Culture isn’t something that can be easily overlooked. It’s the small things you do every day and how well they align with who you are as an organization. When you’re working in an environment where people know what they need to do, it becomes much easier for them. It becomes a lived experience where everyone involved knows how much each other cares about making this work together.

Creating trust ripples

Every day is stimulating and exciting for Sue with all of the things she’s working on.

“There could be no more joy for me to go to bed, exhausted doing my life’s work,” she confesses. “I just want to give to people what I’ve learned over 35 years and seen extraordinary results.”

She has written The Trusted Leader Journal, which acts as an extension of her book. With 12 weeks of guided journaling space, you’ll find the perfect companion to help make your intentions come true and become a trusted leader people want to follow.

Moreover, she has a free monthly class that’s designed for you to help interpret your results in the Trusted Leader Profile. If you want to go into more detail, you can do a 60-minute strategy session with her to determine what type of trust strategy would work best for your business. 

That’s not all! She has workshops too for training your brain and creating your 12-month goals, a group coaching called Do The Impossible, and a podcast titled Lead With Trust she’s launching on June 4th!

For Sue, the possibilities are endless as she’s doing something bigger than herself. “I’m hoping that even if it helps one to 10 people, it will have been worth it to me because each one of those people will affect other people that will affect other people that will affect other people,” she shared. “Trust has a whole ripple effect to it. So I’m just trying to make trust ripples.”

Don’t miss my full conversation with Sue on the Fascinating Entrepreneurs podcast. Subscribe and tune in!

Transcript from Podcast

[00:00:00] Sue Dyer: So when you have an adversarial fear, competitive protecting mentality or culture, which is the norm for leadership around the world, you have a lose, lose situation. And we have to shift the way that we think about leadership and the way that we train leaders.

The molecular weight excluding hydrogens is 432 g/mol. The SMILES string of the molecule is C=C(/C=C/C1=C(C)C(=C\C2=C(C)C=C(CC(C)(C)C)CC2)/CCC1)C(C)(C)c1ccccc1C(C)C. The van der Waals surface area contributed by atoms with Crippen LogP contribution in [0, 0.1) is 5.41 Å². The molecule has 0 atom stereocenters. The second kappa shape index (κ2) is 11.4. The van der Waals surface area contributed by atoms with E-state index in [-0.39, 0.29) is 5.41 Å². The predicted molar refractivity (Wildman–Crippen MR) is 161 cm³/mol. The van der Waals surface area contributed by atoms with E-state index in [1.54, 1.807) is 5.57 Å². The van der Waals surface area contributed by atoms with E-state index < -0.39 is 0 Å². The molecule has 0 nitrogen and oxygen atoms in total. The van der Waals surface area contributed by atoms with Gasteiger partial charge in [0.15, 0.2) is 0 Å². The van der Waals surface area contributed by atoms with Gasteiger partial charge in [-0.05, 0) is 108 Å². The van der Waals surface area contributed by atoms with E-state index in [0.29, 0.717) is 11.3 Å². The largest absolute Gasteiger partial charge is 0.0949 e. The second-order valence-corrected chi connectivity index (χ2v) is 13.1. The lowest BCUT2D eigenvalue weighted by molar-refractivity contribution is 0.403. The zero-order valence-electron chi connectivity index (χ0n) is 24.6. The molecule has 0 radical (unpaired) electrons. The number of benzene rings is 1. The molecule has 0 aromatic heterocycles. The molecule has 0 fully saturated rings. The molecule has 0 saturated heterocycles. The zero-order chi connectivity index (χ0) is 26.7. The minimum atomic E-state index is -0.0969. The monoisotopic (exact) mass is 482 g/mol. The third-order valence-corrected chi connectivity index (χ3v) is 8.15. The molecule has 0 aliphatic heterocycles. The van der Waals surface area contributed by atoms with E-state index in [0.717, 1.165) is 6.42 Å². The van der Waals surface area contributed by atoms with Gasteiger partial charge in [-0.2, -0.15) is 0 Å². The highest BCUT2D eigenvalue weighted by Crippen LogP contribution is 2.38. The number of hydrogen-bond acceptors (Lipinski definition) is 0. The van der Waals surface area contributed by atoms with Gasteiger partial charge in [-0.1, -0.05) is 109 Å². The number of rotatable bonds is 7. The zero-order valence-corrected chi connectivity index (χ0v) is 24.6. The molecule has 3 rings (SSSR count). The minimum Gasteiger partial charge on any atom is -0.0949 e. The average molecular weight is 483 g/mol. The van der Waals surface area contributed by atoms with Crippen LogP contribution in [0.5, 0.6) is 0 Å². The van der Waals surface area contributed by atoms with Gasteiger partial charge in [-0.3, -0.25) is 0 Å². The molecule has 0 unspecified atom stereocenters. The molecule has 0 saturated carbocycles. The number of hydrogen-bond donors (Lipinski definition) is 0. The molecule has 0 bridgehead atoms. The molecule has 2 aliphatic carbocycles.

[00:00:20] Natasha Miller: Welcome to FASCINATING ENTREPRENEURS. How do people end up becoming an entrepreneur?

How do they scale and grow their businesses? How did they plan for profit? Are they in it for life? Are they building to exit these and a myriad of other topics will be discussed to pull back the veil on the wizardry of successful and FASCINATING ENTREPRENEURS.

My memoir RELENTLESS is releasing in March of 2022 to go to OfficialNatashaMiller.com to put your name on the waitlist, and I’ll let you know when it’s available. The bonuses for buying the book are pretty enticing. I hope you love them all. Also let me know if you’d like to be on my advanced reader team. I’ll send you all of the details. 

Sue Dyer has helped more than 48,000 executive leaders to create high trust business cultures over the past 35 years. She has been called the godmother of partners. Sue worked on over 4,000 projects worth over 180 billion to perfect your partnering approach model. 

Now let’s get right into it.

[00:01:34] Sue Dyer: The respect of the title of the leader is when somebody actually trusts you enough to follow. My definition of a leader is, a leader is someone who has followers and following is 100% voluntary.

So, if people don’t respect you and trust you, then you’re not by definition a leader.